£1m project to tackle anti-social behaviour gets underway20.07.23 - Merseyside
A £1m pilot project to tackle anti-social behaviour across Merseyside gets underway today (20th July).
The funding has been secured by Merseyside’s Police Commissioner Emily Spurrell and will be used to launch a new project focused on ensuring those who commit ASB make amends as quickly as possible.
This may include through completing unpaid work, helping to repair the damage caused or going through a restorative justice process to make them better understand the consequences of their actions through communication with the victim.
The Immediate Justice initiative will see Merseyside Police and the region’s five local authorities working with the charity Causeway to identify individuals who can be directed on to the programme, ensuring swift action against ASB.
Through a partnership between Causeway and the PCC’s Victim Care Merseyside partner Restorative Solutions, there will also be a focus on preventing re-offending through education, rehabilitation and behaviour change, by encouraging offenders to recognise the impact of their actions on their communities.
The project is set to be trialled in hotspot areas this month, with individuals who have committed acts such as criminal damage, public order offences and street harassment carrying out litter picking and graffiti removal. It will then be rolled out across the whole of Merseyside before the end of the year.
A recent survey conducted by the PCC, showed that 72% of people believe that community payback, such as litter picking and graffiti removal, was an appropriate punishment for someone causing ASB, while 53% thought education and rehabilitation was an effective approach.
Merseyside’s Police Commissioner Emily Spurrell said: “I’m determined to make Merseyside a safer, stronger place to live, work and visit.
“ASB is not low level. It can have a hugely damaging effect on our communities, blighting lives and neighbourhoods and leading to more serious crime.
“I know it matters to people across our region, so through this pilot we will be working with offenders to try and make them think about the consequences of their actions – and think twice before acting in an anti-social way again.
“If we can change attitudes and mindsets, we can prevent ASB from happening in the first place, improving our communities for all.”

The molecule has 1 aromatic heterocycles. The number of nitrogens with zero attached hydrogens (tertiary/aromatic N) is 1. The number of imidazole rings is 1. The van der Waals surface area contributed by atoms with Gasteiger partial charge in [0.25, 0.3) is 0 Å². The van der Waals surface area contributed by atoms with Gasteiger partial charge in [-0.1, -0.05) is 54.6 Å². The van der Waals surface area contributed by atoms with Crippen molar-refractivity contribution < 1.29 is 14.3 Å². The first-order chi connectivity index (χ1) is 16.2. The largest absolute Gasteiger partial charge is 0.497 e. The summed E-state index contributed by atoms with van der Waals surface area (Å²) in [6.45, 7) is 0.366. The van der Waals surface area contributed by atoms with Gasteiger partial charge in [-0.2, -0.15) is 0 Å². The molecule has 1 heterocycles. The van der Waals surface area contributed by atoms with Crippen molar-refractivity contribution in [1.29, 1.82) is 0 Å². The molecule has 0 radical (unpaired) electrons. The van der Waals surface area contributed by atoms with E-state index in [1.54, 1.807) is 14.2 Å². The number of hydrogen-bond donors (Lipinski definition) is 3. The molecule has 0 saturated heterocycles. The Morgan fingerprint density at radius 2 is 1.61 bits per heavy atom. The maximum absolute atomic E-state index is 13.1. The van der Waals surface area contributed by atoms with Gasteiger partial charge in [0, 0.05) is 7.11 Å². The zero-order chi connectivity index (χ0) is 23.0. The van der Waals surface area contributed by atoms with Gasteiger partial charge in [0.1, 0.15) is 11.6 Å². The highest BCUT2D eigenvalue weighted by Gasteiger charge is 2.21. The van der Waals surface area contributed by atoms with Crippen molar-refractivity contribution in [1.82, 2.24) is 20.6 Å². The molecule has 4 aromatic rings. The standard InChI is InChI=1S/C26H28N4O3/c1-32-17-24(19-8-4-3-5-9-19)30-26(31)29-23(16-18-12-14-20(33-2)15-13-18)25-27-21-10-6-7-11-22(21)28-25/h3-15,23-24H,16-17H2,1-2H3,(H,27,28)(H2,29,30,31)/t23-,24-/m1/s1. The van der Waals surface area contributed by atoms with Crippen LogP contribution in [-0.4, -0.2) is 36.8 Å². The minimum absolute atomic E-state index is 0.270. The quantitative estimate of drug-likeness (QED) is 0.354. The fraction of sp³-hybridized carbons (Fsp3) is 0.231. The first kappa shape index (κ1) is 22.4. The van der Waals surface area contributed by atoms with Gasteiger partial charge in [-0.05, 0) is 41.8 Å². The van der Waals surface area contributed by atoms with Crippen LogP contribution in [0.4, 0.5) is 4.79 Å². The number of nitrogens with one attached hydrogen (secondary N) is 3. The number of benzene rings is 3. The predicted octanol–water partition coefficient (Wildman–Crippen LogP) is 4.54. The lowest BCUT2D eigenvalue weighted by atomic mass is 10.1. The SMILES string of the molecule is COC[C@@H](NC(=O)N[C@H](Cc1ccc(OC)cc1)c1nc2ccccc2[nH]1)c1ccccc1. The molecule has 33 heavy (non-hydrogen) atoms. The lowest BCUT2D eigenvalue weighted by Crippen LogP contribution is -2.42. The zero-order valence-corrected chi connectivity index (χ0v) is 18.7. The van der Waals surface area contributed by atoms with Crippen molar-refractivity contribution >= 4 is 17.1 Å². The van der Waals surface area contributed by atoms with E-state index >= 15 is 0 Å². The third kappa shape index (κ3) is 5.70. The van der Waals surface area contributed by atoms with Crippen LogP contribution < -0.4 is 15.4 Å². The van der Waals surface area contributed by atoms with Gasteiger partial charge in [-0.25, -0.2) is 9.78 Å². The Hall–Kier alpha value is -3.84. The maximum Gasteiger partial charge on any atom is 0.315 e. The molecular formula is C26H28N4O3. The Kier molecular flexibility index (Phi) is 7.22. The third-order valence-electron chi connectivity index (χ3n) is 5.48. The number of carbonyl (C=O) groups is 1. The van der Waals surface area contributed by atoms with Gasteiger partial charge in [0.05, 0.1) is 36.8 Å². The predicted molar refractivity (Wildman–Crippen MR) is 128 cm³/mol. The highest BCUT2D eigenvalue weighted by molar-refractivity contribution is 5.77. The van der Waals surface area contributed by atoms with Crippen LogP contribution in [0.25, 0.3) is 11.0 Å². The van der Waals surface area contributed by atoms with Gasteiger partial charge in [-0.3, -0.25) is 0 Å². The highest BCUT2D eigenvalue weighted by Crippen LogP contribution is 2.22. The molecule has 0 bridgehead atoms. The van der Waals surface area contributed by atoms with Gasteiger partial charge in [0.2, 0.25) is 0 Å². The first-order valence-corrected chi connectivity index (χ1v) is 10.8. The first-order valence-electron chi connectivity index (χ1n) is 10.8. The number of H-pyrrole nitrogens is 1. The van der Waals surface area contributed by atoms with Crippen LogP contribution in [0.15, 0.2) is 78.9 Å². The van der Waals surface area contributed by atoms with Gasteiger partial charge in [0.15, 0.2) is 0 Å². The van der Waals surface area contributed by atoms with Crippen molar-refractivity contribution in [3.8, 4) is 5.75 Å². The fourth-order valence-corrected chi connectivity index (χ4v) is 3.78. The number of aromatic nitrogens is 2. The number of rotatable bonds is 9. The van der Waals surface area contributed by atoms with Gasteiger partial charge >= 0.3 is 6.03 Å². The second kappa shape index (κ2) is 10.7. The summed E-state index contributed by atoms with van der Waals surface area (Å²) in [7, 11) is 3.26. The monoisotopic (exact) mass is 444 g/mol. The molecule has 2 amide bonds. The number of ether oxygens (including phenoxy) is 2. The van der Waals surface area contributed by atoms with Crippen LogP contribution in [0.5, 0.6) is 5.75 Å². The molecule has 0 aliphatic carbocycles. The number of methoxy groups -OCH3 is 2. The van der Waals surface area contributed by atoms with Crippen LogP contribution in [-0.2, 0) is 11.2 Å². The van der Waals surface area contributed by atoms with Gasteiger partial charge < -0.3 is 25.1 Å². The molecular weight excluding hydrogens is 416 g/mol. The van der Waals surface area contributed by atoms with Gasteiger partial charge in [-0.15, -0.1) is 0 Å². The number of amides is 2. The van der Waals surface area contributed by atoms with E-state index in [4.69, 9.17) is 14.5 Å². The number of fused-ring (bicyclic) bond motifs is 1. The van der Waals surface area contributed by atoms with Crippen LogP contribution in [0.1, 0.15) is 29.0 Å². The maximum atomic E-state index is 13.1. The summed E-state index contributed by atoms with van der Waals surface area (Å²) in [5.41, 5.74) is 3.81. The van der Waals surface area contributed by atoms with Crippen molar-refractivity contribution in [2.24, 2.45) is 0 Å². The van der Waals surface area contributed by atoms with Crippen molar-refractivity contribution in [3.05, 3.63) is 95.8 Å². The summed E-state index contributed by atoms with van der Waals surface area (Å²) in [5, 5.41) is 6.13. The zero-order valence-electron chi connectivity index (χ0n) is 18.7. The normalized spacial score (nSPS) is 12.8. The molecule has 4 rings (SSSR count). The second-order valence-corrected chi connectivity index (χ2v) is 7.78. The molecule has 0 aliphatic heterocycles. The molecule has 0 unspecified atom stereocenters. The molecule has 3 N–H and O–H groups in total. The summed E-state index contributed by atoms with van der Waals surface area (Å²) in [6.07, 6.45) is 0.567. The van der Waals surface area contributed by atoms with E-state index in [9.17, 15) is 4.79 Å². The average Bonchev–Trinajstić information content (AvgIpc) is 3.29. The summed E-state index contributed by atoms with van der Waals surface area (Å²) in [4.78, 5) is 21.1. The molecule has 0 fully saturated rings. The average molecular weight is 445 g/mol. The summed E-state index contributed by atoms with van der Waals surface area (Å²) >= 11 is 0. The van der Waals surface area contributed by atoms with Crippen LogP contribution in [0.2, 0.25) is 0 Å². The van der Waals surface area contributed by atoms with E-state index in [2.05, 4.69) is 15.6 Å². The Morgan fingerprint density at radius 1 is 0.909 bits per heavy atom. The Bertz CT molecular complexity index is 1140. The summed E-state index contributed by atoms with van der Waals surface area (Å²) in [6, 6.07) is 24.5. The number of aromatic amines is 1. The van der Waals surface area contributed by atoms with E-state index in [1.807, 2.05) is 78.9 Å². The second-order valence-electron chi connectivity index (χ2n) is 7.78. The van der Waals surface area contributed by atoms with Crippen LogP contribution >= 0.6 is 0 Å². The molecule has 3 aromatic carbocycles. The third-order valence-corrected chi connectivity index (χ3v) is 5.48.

Stuart Otten, Causeway’s Head of Criminal Justice Services, said: “Over the last five years, we have worked tirelessly to create innovative services that seek to reduce crime and its impact by working to provide support to individuals who are at risk of first time offending or re-offending.
“At Causeway we are firmly committed to seeing the individual, not just their actions. This approach takes into account things such as childhood trauma and its impact on adult life. We believe this expansion of our service will allow us to help many more people turn their lives around and as a result bring many other added benefits into our communities.”
Learning from the project will also improve the early intervention and prevention approach to ASB across the county.
Merseyside Police’s Superintendent Nick Gunatilleke said: “Tackling anti-social behaviour is an everyday commitment for Merseyside Police and our partners.
“We understand the devastating impact that ASB can have on individuals and neighbourhoods, particularly when victims are experiencing it repeatedly and we remain committed to doing everything we can to stop it happening and bringing those responsible for it to justice.
“With this new project Merseyside Police officers and staff will play a vital role in identifying perpetrators of ASB and referring them to service providers who will run the programmes.”
As part of the project, the PCC’s Victim Care Merseyside partner Restorative Solutions will help to train staff at Causeway to deliver restorative justice interventions. This could include attendance at an ASB awareness course or a community conference with the aim of making the offender accountable for their actions and the impact of their crime.
Director of Corporate Services at Restorative Solutions Kate Hook said: “Restorative Solutions have been delivering the PCC commissioned Restorative Justice service in Merseyside since 2018, and are delighted to be working with the PCC, Merseyside Police and our partners Causeway to extend delivery of restorative interventions across the area to help address the blight of ASB for individuals and communities.”
Anti-Social Behaviour is defined as behaviour by a person which causes, or is likely to cause, harassment, alarm or distress to persons not of the same household as the person.
Restorative Justice is a victim-focused approach that empowers victims of crime by giving them the opportunity to communicate with the person responsible for that crime.